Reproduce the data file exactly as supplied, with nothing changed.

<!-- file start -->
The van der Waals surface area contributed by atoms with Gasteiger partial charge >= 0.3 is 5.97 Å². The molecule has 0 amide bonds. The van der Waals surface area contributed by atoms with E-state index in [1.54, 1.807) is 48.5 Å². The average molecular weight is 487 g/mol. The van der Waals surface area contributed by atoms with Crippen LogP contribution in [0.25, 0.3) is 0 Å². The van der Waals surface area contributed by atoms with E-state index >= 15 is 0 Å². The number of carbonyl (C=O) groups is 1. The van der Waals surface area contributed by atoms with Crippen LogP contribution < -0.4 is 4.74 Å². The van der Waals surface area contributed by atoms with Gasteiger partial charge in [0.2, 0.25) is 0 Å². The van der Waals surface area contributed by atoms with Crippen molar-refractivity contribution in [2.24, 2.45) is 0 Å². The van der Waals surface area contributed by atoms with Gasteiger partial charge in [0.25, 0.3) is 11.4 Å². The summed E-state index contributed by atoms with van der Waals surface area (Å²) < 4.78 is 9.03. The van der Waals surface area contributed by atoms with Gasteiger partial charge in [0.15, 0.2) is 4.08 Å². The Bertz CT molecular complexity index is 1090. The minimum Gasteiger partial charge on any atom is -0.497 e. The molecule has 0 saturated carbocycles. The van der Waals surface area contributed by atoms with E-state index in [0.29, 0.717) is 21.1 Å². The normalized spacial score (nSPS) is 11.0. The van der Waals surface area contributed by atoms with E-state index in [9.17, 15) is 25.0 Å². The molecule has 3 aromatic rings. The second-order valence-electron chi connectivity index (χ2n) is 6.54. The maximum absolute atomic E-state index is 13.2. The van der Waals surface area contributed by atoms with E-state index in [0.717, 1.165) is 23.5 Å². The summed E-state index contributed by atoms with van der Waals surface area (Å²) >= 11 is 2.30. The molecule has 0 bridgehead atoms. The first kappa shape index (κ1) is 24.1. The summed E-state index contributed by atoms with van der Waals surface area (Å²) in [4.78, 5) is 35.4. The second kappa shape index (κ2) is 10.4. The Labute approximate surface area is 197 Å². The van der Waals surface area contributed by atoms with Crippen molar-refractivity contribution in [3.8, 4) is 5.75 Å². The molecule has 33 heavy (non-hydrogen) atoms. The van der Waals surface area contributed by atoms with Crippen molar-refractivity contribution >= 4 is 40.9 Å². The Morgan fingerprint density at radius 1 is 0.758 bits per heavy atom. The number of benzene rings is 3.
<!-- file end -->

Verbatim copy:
The van der Waals surface area contributed by atoms with Gasteiger partial charge >= 0.3 is 5.97 Å². The molecule has 0 amide bonds. The van der Waals surface area contributed by atoms with E-state index in [1.54, 1.807) is 48.5 Å². The average molecular weight is 487 g/mol. The van der Waals surface area contributed by atoms with Crippen LogP contribution in [0.25, 0.3) is 0 Å². The van der Waals surface area contributed by atoms with E-state index >= 15 is 0 Å². The number of carbonyl (C=O) groups is 1. The van der Waals surface area contributed by atoms with Crippen LogP contribution < -0.4 is 4.74 Å². The van der Waals surface area contributed by atoms with Gasteiger partial charge in [0.2, 0.25) is 0 Å². The van der Waals surface area contributed by atoms with Crippen molar-refractivity contribution in [2.24, 2.45) is 0 Å². The van der Waals surface area contributed by atoms with Gasteiger partial charge in [0.25, 0.3) is 11.4 Å². The summed E-state index contributed by atoms with van der Waals surface area (Å²) < 4.78 is 9.03. The van der Waals surface area contributed by atoms with Gasteiger partial charge in [0.15, 0.2) is 4.08 Å². The Bertz CT molecular complexity index is 1090. The minimum Gasteiger partial charge on any atom is -0.497 e. The molecule has 0 saturated carbocycles. The van der Waals surface area contributed by atoms with E-state index in [0.29, 0.717) is 21.1 Å². The normalized spacial score (nSPS) is 11.0. The van der Waals surface area contributed by atoms with E-state index in [9.17, 15) is 25.0 Å². The molecule has 3 aromatic rings. The second-order valence-electron chi connectivity index (χ2n) is 6.54. The maximum absolute atomic E-state index is 13.2. The van der Waals surface area contributed by atoms with E-state index in [0.717, 1.165) is 23.5 Å². The summed E-state index contributed by atoms with van der Waals surface area (Å²) >= 11 is 2.30. The molecule has 0 bridgehead atoms. The first kappa shape index (κ1) is 24.1. The summed E-state index contributed by atoms with van der Waals surface area (Å²) in [4.78, 5) is 35.4. The second kappa shape index (κ2) is 10.4. The Labute approximate surface area is 197 Å². The van der Waals surface area contributed by atoms with Crippen molar-refractivity contribution in [3.8, 4) is 5.75 Å². The molecule has 33 heavy (non-hydrogen) atoms. The van der Waals surface area contributed by atoms with Crippen molar-refractivity contribution >= 4 is 40.9 Å². The Morgan fingerprint density at radius 1 is 0.758 bits per heavy atom. The number of benzene rings is 3.